International Comity

International comity refers to deference to other countries that is not required by international law. The principle of international comity animates many different doctrines, which can be grouped into three categories: those that defer to foreign governments as litigants (“sovereign party comity”), those that defer to foreign lawmakers (“prescriptive comity”), and those that defer to foreign courts (“adjudicative comity”). Within each of these categories, “positive” comity doctrines use comity as a principle of recognition (such as the recognition of foreign judgments or the application of foreign law), while negative comity doctrines use comity as a principle of restraint (such as foreign sovereign immunity or the act of state doctrine).

When courts refer to the “doctrine of comity” or “comity abstention,” they often mean deference to parallel litigation in foreign courts or foreign bankruptcy proceedings. The Ninth and Eleventh Circuits, however, have invoked “international comity abstention” more broadly to dismiss cases based on foreign relations concerns.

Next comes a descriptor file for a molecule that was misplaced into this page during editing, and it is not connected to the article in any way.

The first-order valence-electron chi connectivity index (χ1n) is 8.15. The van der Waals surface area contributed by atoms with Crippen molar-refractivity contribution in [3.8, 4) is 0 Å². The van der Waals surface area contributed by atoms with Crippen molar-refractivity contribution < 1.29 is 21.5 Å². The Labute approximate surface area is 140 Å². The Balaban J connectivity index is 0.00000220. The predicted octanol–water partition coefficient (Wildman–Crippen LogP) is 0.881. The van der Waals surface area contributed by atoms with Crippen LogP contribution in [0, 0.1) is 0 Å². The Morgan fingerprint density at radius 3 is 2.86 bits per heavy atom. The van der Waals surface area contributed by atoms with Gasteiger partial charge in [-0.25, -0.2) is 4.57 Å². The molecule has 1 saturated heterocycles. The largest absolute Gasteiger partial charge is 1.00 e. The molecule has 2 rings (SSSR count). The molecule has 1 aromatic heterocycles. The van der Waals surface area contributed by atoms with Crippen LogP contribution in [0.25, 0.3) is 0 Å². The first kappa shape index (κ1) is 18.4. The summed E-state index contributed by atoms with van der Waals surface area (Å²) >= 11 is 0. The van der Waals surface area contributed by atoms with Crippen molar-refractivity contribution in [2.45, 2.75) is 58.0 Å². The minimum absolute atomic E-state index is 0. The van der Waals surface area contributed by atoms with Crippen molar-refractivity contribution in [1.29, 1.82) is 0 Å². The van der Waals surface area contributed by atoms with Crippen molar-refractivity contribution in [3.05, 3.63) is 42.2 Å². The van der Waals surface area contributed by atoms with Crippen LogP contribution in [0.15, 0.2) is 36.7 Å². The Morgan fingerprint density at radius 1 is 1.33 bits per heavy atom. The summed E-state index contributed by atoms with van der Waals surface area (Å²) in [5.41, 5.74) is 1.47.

A Primer on International Comity

The Supreme Court in Hilton v. Guyot (1895) famously defined international comity as “the recognition which one nation allows within its territory to the legislative, executive or judicial acts of another nation.” That definition is incomplete, however, as comity encompasses much more than the recognition of foreign acts. The Restatement (Fourth) of Foreign Relations Law…

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